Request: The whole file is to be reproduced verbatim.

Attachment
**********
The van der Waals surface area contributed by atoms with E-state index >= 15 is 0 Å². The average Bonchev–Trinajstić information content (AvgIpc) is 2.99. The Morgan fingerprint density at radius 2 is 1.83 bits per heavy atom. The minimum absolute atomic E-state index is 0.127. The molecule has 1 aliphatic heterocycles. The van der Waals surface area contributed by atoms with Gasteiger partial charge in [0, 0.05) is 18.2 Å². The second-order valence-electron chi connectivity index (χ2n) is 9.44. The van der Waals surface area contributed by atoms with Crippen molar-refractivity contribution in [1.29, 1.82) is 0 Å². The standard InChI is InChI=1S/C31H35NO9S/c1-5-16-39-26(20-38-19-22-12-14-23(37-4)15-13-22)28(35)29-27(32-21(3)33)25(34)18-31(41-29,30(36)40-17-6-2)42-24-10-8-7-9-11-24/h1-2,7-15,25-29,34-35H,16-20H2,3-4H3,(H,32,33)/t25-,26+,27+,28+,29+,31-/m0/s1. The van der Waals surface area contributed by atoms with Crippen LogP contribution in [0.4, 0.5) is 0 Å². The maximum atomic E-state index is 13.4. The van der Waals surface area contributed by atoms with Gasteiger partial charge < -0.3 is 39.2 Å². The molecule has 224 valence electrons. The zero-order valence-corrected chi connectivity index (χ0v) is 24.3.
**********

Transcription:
The van der Waals surface area contributed by atoms with E-state index >= 15 is 0 Å². The average Bonchev–Trinajstić information content (AvgIpc) is 2.99. The Morgan fingerprint density at radius 2 is 1.83 bits per heavy atom. The minimum absolute atomic E-state index is 0.127. The molecule has 1 aliphatic heterocycles. The van der Waals surface area contributed by atoms with Gasteiger partial charge in [0, 0.05) is 18.2 Å². The second-order valence-electron chi connectivity index (χ2n) is 9.44. The van der Waals surface area contributed by atoms with Crippen molar-refractivity contribution in [1.29, 1.82) is 0 Å². The standard InChI is InChI=1S/C31H35NO9S/c1-5-16-39-26(20-38-19-22-12-14-23(37-4)15-13-22)28(35)29-27(32-21(3)33)25(34)18-31(41-29,30(36)40-17-6-2)42-24-10-8-7-9-11-24/h1-2,7-15,25-29,34-35H,16-20H2,3-4H3,(H,32,33)/t25-,26+,27+,28+,29+,31-/m0/s1. The van der Waals surface area contributed by atoms with Crippen LogP contribution in [0.4, 0.5) is 0 Å². The maximum atomic E-state index is 13.4. The van der Waals surface area contributed by atoms with Gasteiger partial charge < -0.3 is 39.2 Å². The molecule has 224 valence electrons. The zero-order valence-corrected chi connectivity index (χ0v) is 24.3.